The release rate of TH588 and Ce6 was tested under sink conditions in a PBS solution (pH 7.4) with 1.5% Tween 80 and 5% ethanol. Aqueous solution (5 ml) containing T&C@SCLMs (10 mg ml−1) with TH588 (50 μM) and Ce6 (20 μM) was sealed in a dialysis membrane with MWCO of 25,000. The dialysis bag was then soaked in the PBS solution (45 ml) under stirring in the dark. Solution (0.5 ml) was taken at designed time. The concentrations of TH588 and Ce6 were determined by high-performance liquid chromatography.

Cell culture

The cells were cultivated in Dulbecco’s modified Eagle’s medium (DMEM) with 10% fetal bovine serum (FBS) in a humidified atmosphere under 5% CO2 at 37°C.

Cell viability assay

Cell viability was measured using human epidermoid cancer cell line A431, human cervical cancer cell line HeLa, human breast cancer cell line MCF-7, human colorectal cancer cell line HCT116, and murine melanoma cell line B16F10 by MTT assay. Each group of cancer cells was seeded at a density of 104 cells per well in a 96-well cell culture plate with DMEM (100 μl). After 12 hours, the culture medium was replaced by fresh DMEM (95 μl), and aqueous solution (5 μl) containing T@SCLMs, C@SCLMs, or T&C@SCLMs (10 mg ml−1) with designed concentrations of TH588 and Ce6 was then added to each well. The final concentration of TH588 in the CHT group and combined therapy group was 10 μM, and Ce6 was 0 to 4.0 μM. After 24-hour incubation, the medium was replaced by fresh culture medium. The cells were irradiated using a 660-nm LED light with a power density of 20 mW cm−2 for 30 s. The cells were placed in the incubator for another 1 hour, and then MTT solution (100 μl, 0.5 mg ml−1) in DMEM was added to each well, followed by incubation at 37°C for 4 hours. The culture medium was removed, and the blue product was dissolved in DMSO (100 μl). The absorption value at 570 nm was measured using a Molecular Devices SpectraMax M4 plate reader, and the absorbance at 690 nm was subtracted as the background. Cell viability was calculated using the following formulaCell viability (%)=mean Abs value of treatment groupmean Abs value of control group×100%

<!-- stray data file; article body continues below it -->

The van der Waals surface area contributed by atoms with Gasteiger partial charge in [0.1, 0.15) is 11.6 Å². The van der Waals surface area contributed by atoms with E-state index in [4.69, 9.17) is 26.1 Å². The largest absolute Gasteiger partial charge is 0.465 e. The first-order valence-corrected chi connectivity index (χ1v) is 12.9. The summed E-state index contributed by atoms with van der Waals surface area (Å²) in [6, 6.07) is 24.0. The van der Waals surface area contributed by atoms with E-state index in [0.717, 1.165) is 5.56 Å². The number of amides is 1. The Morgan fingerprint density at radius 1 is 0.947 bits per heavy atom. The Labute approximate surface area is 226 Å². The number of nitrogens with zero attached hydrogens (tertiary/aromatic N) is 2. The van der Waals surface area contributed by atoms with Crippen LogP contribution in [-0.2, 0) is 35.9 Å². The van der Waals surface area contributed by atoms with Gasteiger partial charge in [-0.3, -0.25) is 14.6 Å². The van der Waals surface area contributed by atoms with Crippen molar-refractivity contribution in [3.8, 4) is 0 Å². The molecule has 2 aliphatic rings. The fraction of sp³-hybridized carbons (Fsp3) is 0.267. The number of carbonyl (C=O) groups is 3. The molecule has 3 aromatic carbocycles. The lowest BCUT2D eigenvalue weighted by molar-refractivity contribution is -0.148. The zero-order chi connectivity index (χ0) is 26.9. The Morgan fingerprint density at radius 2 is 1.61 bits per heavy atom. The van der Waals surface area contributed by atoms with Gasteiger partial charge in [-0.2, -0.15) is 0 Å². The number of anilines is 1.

Apoptosis assay

Cellular apoptosis was estimated using an annexin V–FITC/PI apoptosis detection kit. Following the manufacturer’s protocol, the apoptotic cell distributions were determined. A431 cells were seeded in six-well plates at 2.0 × 105 cells per well for 48 hours, and then the medium was replaced with fresh medium (1.9 ml) together with T@SCLMs (100 μl, 10 mg ml−1) containing TH588 (200 μM), C@SCLMs (100 μl, 10 mg ml−1) containing Ce6 (40 μM), or T&C@SCLMs (100 μl, 10 mg ml−1) containing TH588 (200 μM) and Ce6 (40 μM). After incubation for 24 hours, the cells were washed twice with fresh medium. The plate was irradiated using a 660-nm LED light for 30 s. After an additional 1 hour of incubation in the dark, the cells were trypsinized, harvested, washed with PBS, and suspended in the binding buffer (195 μl) in the analysis kit. The cells were then co-incubated under dark conditions at room temperature for 15 min by adding annexin V–FITC (5 μl) and PI (10 μl) to the buffer. The cells were analyzed with a MACSQuant flow cytometer. The data were analyzed and processed with FlowJo 7.6. In another two groups, the cells were pretreated with or without the mitochondria-targeted antioxidant MitoQ (0.2 μM) for 24 hours before the addition of drug-containing SCLMs. The following procedures were the same as described above.

Calcein-AM/PI staining assay

A431 cells were seeded in a 24-well plate at a density of 1 × 104 cells per well and incubated for 24 hours. The medium was replaced with fresh medium (0.95 ml), together with T@SCLMs (50 μl, 10 mg ml−1) containing TH588 (200 μM), C@SCLMs (50 μl, 10 mg ml−1) containing Ce6 (40 μM), or T&C@SCLMs (50 μl, 10 mg ml−1) containing TH588 (200 μM) and Ce6 (40 μM). Following 24-hour incubation, the cells were washed twice. The plate was irradiated using a 660-nm LED light for 30 s. After another 1 hour of incubation, the cells were washed twice with PBS and costained with calcein-AM and PI.